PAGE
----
President Obama's appointees to various government agencies use a secret email unknown to anyone outside of government, according to a report released today.
The AP reports that some of Obama's appointees, including Secretary of Health and Human Services Kathleen Sebelius, were given a secret email address. The news agency discovered the existence of these secret emails after a thorough review that created more questions than answers.
So, why do some government workers use a secret email address? The report says that this secret email address is used to prevent these government workers from being inundated with spam and other unwanted messages. Having two separate email addresses - one to interact with the public and one to interact with government employees - is a fine idea. The problem arises when the press seeks to have these emails turned over as part of Freedom of Information requests, or even when people within the agency try to access these emails.
It was found that these secret email addresses impede internal or external investigations. For example, what if a department was conducting an internal investigation into an alleged wrongdoing? It would be difficult for the investigators to access these secret email addresses as they are kept hidden even from them.
During its investigation, the AP said that it found two government agencies using secret email addresses - Department of Health and Human Services, and the Labor Department. It was also revealed last year that the EPA used secret email addresses to not only communicate within its own ranks, but with outside forces as well. Using these email addresses allowed the agency to exploit a loophole in disclosure rules.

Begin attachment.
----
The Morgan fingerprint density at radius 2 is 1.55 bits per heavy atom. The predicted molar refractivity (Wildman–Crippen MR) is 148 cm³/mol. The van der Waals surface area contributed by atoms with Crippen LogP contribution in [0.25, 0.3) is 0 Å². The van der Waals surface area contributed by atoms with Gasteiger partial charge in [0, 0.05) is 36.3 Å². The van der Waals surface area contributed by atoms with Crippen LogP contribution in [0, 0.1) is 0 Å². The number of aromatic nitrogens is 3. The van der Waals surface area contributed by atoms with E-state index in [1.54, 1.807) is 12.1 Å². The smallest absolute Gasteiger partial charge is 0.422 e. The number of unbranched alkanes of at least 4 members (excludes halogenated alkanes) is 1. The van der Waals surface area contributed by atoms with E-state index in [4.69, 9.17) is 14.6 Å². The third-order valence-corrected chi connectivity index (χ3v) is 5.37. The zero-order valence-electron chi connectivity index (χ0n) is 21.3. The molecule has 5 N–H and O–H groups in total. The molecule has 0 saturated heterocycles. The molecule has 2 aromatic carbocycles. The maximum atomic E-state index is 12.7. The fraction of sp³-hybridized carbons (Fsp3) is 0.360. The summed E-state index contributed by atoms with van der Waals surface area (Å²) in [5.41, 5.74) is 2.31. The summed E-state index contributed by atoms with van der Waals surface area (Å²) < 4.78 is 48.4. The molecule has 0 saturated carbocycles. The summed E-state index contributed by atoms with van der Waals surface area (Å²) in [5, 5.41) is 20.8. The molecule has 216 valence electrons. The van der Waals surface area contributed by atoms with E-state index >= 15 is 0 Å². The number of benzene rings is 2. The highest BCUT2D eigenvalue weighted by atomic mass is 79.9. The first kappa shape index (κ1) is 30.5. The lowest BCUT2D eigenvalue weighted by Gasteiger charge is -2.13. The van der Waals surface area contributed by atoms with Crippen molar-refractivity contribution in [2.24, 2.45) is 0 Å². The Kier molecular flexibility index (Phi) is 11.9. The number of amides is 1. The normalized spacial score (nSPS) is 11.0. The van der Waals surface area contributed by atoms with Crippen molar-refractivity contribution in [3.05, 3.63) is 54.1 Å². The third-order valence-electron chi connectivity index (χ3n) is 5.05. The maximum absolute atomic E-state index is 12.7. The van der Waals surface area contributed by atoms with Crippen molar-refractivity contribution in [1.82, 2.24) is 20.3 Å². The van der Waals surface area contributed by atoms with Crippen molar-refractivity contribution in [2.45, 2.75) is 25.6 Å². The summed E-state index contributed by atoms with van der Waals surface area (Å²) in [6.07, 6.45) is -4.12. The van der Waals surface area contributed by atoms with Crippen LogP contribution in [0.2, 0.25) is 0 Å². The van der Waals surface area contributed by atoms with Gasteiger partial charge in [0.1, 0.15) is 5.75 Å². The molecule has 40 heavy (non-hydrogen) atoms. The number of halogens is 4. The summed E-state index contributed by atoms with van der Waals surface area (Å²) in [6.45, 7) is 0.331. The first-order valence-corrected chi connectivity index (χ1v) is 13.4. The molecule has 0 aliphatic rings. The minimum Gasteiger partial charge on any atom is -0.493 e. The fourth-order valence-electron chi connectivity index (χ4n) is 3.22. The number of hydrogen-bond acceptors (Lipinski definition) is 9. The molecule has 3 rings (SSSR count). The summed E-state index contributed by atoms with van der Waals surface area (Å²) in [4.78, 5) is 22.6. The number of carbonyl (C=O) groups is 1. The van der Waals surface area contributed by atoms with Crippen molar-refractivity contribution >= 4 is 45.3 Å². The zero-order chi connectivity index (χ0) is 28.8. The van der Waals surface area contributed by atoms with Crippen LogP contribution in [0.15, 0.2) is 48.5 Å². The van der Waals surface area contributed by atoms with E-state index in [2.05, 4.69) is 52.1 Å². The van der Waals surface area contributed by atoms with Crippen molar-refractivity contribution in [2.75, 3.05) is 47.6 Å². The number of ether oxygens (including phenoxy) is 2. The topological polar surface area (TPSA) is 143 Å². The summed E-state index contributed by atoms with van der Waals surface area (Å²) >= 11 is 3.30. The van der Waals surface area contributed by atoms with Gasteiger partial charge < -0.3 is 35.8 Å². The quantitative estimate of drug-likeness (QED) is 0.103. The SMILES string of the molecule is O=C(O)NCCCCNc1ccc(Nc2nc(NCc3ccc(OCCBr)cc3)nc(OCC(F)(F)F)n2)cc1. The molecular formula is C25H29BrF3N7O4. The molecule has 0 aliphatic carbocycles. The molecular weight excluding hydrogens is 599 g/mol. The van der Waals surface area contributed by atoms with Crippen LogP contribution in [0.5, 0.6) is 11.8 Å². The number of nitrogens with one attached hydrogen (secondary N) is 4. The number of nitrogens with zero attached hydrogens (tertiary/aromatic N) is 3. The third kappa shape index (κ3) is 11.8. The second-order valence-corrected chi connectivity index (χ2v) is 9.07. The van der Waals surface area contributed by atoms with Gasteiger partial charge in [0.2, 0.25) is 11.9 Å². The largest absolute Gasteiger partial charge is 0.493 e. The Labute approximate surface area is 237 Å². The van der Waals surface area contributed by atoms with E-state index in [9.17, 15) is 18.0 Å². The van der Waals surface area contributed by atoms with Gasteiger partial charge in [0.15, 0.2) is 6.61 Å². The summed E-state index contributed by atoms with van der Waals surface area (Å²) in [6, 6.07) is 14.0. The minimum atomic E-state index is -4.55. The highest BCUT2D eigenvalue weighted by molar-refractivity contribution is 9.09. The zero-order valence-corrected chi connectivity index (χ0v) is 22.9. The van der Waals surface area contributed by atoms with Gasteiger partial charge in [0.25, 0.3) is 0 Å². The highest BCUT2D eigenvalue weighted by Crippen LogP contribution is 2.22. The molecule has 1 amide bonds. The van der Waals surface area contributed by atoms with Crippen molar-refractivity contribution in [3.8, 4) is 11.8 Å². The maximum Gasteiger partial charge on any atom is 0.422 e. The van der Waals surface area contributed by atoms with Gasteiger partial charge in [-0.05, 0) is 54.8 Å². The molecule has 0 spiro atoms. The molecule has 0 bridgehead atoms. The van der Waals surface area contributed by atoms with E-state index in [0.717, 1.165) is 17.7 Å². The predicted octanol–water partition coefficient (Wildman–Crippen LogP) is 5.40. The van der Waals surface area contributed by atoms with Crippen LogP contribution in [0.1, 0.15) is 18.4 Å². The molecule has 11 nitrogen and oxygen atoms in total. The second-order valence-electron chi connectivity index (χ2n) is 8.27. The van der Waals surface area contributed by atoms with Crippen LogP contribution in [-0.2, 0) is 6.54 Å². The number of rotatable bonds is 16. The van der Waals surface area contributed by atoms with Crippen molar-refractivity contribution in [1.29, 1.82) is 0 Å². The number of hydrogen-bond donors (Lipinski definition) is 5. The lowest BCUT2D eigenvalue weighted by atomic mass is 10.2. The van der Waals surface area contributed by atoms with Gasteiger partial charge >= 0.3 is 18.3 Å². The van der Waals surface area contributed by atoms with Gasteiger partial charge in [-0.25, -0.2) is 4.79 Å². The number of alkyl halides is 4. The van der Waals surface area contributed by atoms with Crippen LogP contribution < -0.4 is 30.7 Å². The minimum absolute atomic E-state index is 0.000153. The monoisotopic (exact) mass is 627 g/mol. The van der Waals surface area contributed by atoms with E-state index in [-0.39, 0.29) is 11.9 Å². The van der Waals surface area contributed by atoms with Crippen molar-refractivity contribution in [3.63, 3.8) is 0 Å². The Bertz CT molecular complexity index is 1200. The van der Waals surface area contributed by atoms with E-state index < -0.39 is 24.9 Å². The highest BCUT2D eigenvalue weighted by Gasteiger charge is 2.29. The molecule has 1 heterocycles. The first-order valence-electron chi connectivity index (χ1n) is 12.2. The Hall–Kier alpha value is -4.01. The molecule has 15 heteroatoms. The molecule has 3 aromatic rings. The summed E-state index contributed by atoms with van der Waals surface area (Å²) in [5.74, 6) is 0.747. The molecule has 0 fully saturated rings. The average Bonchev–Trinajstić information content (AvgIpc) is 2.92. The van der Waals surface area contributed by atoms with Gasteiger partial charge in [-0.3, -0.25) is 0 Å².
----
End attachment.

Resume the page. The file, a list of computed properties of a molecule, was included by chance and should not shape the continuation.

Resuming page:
Now the investigation has turned towards compelling a number of other government agencies to disclose employee email addresses as part of a Freedom of Information Act request. Will these agencies turn over all email addresses, or just those that are publicly listed? Will these agencies even admit to using secret email addresses? Only time will tell for now.
The existence of secret email addresses calls the transparency of government into question. It will be hard to trust any responses to FoI requests now that we know that these secret email addresses exist. Government is meant to be transparent, and it's hard to argue that many of these secret email addresses pose a security risk if made public.
In short, it seems like the same double standard we've seen from government time and time again. Confidentiality means nothing when it comes to press sources and records, but it means everything when it comes to innocuous email addresses.